Artwork by CitrusKing46
We send one man to cover E3, he comes back singing the praises of Sony’s offerings. We send another man to cover E3, he comes back singing the praises of Nintendo’s offerings. So logically, one would expect me to come back with a strong endorsement of what Microsoft said, no?
Well, it’s not going to go down like that. (Ironically, I’m in the minority who just thought Microsoft did have the best press conference, largely because they just went straight into talking about a crop of really impressive games…which come to think of it, is what we’re doing here.) No, let’s get straight to the action, round up a massive batch of terrific video games, and cap off this year’s E3 with an extravaganza this deserves. These are…the best games of E3 2014.
*Flips on a boombox playing that Queen mashup from Sucker Punch*
LET’S DO THIS.
25. Devil’s Third
Nintendo, I’ve said before that you need to nurture second and third parties a bit more, and picking up a long-delayed title from the man behind the Ninja Gaiden games is a good place to start. Having seen the trailer, I have concluded that this is more of a great place to start. A completely over-the-top action game of fast-paced combat, intense shootouts, notable drum solos and a story based on Kessler syndrome theory (assuming that part is still in the game). This is the time of ridiculous M-rated fun we could always use more of, so indeed, thank you Nintendo!
Below is a roguelike adventure with quite the notable visual style: a minimalist adventure that has you exploring the labyrinthine depths of a remote island in cavernous areas with graphics that deliberately say it loud: you are but a speck, a speck in a harsh, uncaring world, one full of difficult challenges and permanent death where your adventure could end at any turn. A tough-as-nails piece of work full of exploration and mystery where curiosity can truly kill the cat. Fun for the whole family!
From Software has become legendary in recent years for their tough-as-nails Dark Souls games, and while I haven’t been able to get into them as well as others, Bloodborne is the type of game that I can’t wait to get into. The setting of a mysterious late-1800s city known for the magic cures, now overrun with a plague spreading illness, madness and horror everywhere is just ripe with opportunity for some fantastic visuals and an intriguing story. Oh, and then there’s the part where you get to take a giant cleaver to the head of a relatively giant goat demon. You know, always a pleasant experience.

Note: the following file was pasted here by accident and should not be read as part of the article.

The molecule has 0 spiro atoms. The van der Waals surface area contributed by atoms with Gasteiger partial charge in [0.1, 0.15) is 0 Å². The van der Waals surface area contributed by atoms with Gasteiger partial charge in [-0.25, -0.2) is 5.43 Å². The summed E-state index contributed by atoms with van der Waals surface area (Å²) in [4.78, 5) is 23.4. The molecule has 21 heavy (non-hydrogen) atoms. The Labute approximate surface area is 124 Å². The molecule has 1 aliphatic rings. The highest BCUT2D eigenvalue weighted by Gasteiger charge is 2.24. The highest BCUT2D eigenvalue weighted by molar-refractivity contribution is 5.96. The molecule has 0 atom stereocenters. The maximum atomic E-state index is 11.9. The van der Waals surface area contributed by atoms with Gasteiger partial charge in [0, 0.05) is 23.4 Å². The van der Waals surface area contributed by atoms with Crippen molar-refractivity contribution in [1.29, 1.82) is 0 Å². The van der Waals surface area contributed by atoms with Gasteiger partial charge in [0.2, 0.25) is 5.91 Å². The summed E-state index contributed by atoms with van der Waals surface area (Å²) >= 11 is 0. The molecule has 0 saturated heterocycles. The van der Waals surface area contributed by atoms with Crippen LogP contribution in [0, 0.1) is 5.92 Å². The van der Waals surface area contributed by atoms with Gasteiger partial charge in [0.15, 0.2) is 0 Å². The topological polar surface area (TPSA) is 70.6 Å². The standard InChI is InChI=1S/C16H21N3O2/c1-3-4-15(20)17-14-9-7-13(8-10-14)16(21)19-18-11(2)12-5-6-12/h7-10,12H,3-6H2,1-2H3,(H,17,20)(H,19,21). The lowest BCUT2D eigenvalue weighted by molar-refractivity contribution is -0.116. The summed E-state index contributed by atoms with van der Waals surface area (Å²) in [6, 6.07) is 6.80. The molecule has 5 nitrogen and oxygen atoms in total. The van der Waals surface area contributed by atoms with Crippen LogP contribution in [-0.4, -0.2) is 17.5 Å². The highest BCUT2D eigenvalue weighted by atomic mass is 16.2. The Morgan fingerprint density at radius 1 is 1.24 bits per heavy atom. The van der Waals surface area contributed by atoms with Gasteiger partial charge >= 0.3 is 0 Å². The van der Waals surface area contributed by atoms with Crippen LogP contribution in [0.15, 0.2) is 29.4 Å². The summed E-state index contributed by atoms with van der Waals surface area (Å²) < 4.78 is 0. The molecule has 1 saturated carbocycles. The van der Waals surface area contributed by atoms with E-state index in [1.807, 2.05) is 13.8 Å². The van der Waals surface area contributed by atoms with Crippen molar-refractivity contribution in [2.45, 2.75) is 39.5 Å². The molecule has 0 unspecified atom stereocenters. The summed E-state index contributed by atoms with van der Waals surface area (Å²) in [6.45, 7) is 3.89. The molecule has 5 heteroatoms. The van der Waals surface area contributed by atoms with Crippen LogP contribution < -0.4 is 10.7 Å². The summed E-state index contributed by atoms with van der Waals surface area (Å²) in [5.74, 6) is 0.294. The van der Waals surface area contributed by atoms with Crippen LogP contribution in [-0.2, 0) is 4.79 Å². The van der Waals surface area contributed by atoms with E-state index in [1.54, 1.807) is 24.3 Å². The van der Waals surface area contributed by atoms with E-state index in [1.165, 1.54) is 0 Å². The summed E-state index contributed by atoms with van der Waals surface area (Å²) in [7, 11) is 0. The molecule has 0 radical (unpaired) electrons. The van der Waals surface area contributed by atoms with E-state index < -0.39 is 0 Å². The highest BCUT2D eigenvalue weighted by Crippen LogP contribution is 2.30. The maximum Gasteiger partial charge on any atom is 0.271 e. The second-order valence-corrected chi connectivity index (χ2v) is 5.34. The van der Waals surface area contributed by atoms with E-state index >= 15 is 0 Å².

22. No Man’s Sky
To say that No Man’s Sky is ambitious is kind of an understatement. A first-person game with an infinite procedurally-generated universe where you jump a rocketship and travel around the vast regions of space, discovering entire planets and species living on them. I don’t know if you actually get to name them or not, but imagine being the person who discovered the planet Abraxas populated entirely by manicorns. Indeed, No Man’s Sky is a game about exploration on a massive scale, and it looks to be something terrific.
Having finally gotten my hands on what first came off as an interesting little nugget of a Vita game, I can thankfully say that Metrico is still preparing itself to be one of the most innovative platformers in recent years. A platform game based around statistics and charts may seem odd at first, but once you play it, it all makes for one surreal and amazing experience. A world where your actions go towards the statistics that form the obstacles in your way creates for an interesting and challenging game, perfectly capped off with some nicely ambient aesthetics. So grab a Vita and take this game along to escape your boring office job filled with graphs and numbers to…um, play a game filled with graphs and numbers. But a fun one, I assure you.
20. LittleBigPlanet 3
LittleBigPlanet 3 may be the first game in the series not to involve developers Media Molecule, but it still looks like it’ll contain the same level of quality, whimsy and creativity that comes naturally to the series by this point. The big new addition is three new characters in addition to the lovable Sackboy, all of whom not only add an extra little bit to the platforming action, but whose abilities will encourage players to come up with even more imaginative levels in the series’ famous level creator. Mind you, 95% of those players are still just going to wind up recreating World 1-1 from Super Mario Bros., but for those 5% who actually put forth effort, we salute you.
19. Hotline Miami 2: Wrong Number
Dennation’s original neon-soaked, blood-filled masterpiece was one of the great indie games of the year (or just one of the best games overall), and the sequel promises to live up to its lofty standards. Featuring a deeper, more complex plot exploring the vast intricacies of fandom and obsession in a country ravaged by ’80s-era Cold War paranoia, Hotline Miami 2 has you address these tricky situations largely by putting on an animal mask and gunning down everything in sight, at least when you’re not stomping some heads into a bloody pulp. More characters, more skills, more weapons, more of that unbelievably badass soudtrack, and now even with a level editor included, this game is just more of a f***in’ good thing all around.
18. Night in the Woods
WARNING: Night In The Woods may be the most indie game ever conceived by man. After all, what you have here is a game about an angsty college dropout returning to her old hometown only to learn that everything has changed, leaving an aimless girl to deal with an uncertain future and trying to figure out how to move on with her life. Oh, and all of the characters are anthropomorphic animals, naturally. And the whole shebang is wrapped in the form of a lovely hybrid of an adventure game and a platformer. But yeah, imagine a mix of at least one indie game, comic and movie. Again, warning, this might be a dangerous level of indie-ness to take in, but it looks like it’ll be worth it.